The New York Botanical Garden is a museum of plants, an educational institution, and a scientific research organization. Founded in 1891 & now a National Historic Landmark, it is one of the greatest botanical gardens in the world. http://www.nybg.org/
All right, chalk this one up to creative advertising at its best. I’m as much of a cynic as any when it comes to clever marketing ploys, but being able to totter into my back yard and plant my beer coaster at the end of the night is admittedly a pretty cool idea.
As part of Molson’s “Red Leaf Project,” the beer company is urging its fellow Canadians to get involved with restoring the country’s green spaces, distributing biodegradable coasters seeded with…well, seeds. Black Spruce seeds, specifically. Just plant them in a place legal to do so, and wait several years to see the fruits of your besotted labors.
Sadly, most Americans will miss out on this one, even if they do manage to get their hands on a Canadian seed coaster. Northern New York is about as far south as these trees will grow. But wherever you end up trying this, be sure you’re not mistakenly picked up for littering with lager on your breath. I don’t know that any police officer’s going to believe you’re actually planting trees. —MN
Beer Here: Brewing New York’s History looks at the tradition of brewing in the city from the first Dutch settlers through to modern day. And that tradition has seen a lot of changes. In 1880 New York State was the largest producer of hops in the country, and the city boasted numerous breweries and beer halls…
The Urban Hops project is already underway, with the NYBG and The Bronx Brewery having joined with community gardens to plant over 120 Cascade hop vines around our borough. What comes of these plants will be used to brew a truly original Bronx beer, the profits of which will go right into the Bronx Green-Up program. It’s pretty neat business.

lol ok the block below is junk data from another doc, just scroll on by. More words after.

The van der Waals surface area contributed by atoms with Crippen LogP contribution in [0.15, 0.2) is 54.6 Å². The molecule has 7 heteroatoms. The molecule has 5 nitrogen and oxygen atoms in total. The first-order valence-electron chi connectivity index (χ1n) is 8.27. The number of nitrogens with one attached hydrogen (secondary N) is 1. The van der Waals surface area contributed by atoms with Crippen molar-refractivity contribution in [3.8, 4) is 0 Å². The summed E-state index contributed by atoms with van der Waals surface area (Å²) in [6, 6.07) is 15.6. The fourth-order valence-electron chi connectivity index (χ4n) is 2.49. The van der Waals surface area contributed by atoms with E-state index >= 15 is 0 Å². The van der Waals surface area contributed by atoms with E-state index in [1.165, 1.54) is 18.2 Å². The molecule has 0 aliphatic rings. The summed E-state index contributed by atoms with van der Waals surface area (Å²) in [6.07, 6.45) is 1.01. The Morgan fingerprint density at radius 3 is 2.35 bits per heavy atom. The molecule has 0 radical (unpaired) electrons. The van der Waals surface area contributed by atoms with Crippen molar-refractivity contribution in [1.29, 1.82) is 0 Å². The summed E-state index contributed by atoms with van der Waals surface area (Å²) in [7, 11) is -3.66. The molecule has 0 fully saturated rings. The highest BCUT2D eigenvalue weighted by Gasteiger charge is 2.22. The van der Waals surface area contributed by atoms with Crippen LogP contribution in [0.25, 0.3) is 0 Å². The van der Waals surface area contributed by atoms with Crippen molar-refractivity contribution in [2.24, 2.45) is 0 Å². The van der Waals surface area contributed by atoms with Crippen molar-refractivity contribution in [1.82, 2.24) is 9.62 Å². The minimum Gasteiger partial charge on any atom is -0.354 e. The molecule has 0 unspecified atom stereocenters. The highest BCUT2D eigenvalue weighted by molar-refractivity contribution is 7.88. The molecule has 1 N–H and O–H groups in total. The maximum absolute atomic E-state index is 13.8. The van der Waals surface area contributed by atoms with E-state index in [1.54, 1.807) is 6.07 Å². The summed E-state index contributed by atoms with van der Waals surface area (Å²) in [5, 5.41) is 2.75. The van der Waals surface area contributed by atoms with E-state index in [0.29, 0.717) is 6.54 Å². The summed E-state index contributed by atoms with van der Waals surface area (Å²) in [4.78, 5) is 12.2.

The Urban Hop brew won’t hit bottles until fall, but if you want to get a taste of what the BB folks are doing with craft beer these days, there’s a pair of perfectly good opportunities this Saturday, June 16, 2 and 4 p.m., at the New York Historical Society’s weekend Beer Here event. The brains behind the brewery will be in attendance, as will their sudsy-delicious concoctions. Click through for more info. —MN
It’s October, and that means it’s officially pumpkin beer-drinking season! But just where did the concept of pumpkin beer come from? Thankfully our friends at Serious Eats have tracked down all the details, including why Colonial Americans replaced malt in their beer with pumpkins, a pretty little ditty, and the brewery that invoked a pumpkin beer brewing renaissance. Check it out, but be warned, you might end up a little thirsty. Good thing we’ve got our Bugs and Brews event coming up soon!
According to The Medieval Garden Enclosed, the blog of the Bonnefont garden at the Cloisters in upper Manhattan, the now ubiqutous flavoring agent of beer, hops, was not commonly used until the 15th century. Hops, Humulus lupulus are a fascinating (and tasty) crop, and you can check them out in person in the Herb Garden here at The New York Botanical Garden.
Prior to the introduction of hops to brewing, summer intern Bryan Stevenson tells us that beer in Europe was flavored with an assortment of herbs including stinging nettles (Urtica dioca) for bitterness, alecost (Tanacetum balsamita) for flavor and body, and a mixture of herbs known as gruit. Head over and read the whole fascinating story on The Medieval Garden Enclosed.